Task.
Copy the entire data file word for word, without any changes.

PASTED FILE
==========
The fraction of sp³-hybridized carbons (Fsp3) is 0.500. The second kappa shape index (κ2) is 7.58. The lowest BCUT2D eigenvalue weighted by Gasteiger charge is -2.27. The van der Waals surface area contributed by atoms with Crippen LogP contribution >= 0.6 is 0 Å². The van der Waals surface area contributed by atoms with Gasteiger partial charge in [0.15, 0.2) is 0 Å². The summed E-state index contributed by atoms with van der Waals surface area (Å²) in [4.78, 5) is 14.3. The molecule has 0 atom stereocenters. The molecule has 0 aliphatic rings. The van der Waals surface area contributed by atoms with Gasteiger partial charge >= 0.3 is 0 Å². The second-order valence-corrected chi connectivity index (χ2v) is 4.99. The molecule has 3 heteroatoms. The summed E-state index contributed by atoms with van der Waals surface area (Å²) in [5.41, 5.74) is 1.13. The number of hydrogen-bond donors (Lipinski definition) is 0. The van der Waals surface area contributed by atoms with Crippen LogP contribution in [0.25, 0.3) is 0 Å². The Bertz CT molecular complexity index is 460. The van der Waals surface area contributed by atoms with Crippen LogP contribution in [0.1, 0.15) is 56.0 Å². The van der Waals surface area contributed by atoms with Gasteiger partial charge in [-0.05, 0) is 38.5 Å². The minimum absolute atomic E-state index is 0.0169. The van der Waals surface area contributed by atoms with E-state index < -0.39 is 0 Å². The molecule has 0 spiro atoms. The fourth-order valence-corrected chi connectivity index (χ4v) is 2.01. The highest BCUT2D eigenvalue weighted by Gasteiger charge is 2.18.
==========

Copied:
The fraction of sp³-hybridized carbons (Fsp3) is 0.500. The second kappa shape index (κ2) is 7.58. The lowest BCUT2D eigenvalue weighted by Gasteiger charge is -2.27. The van der Waals surface area contributed by atoms with Crippen LogP contribution >= 0.6 is 0 Å². The van der Waals surface area contributed by atoms with Gasteiger partial charge in [0.15, 0.2) is 0 Å². The summed E-state index contributed by atoms with van der Waals surface area (Å²) in [4.78, 5) is 14.3. The molecule has 0 atom stereocenters. The molecule has 0 aliphatic rings. The van der Waals surface area contributed by atoms with Gasteiger partial charge >= 0.3 is 0 Å². The second-order valence-corrected chi connectivity index (χ2v) is 4.99. The molecule has 3 heteroatoms. The summed E-state index contributed by atoms with van der Waals surface area (Å²) in [5.41, 5.74) is 1.13. The number of hydrogen-bond donors (Lipinski definition) is 0. The van der Waals surface area contributed by atoms with Crippen LogP contribution in [0.25, 0.3) is 0 Å². The Bertz CT molecular complexity index is 460. The van der Waals surface area contributed by atoms with Crippen LogP contribution in [0.1, 0.15) is 56.0 Å². The van der Waals surface area contributed by atoms with Gasteiger partial charge in [-0.05, 0) is 38.5 Å². The minimum absolute atomic E-state index is 0.0169. The van der Waals surface area contributed by atoms with E-state index < -0.39 is 0 Å². The molecule has 0 spiro atoms. The fourth-order valence-corrected chi connectivity index (χ4v) is 2.01. The highest BCUT2D eigenvalue weighted by Gasteiger charge is 2.18.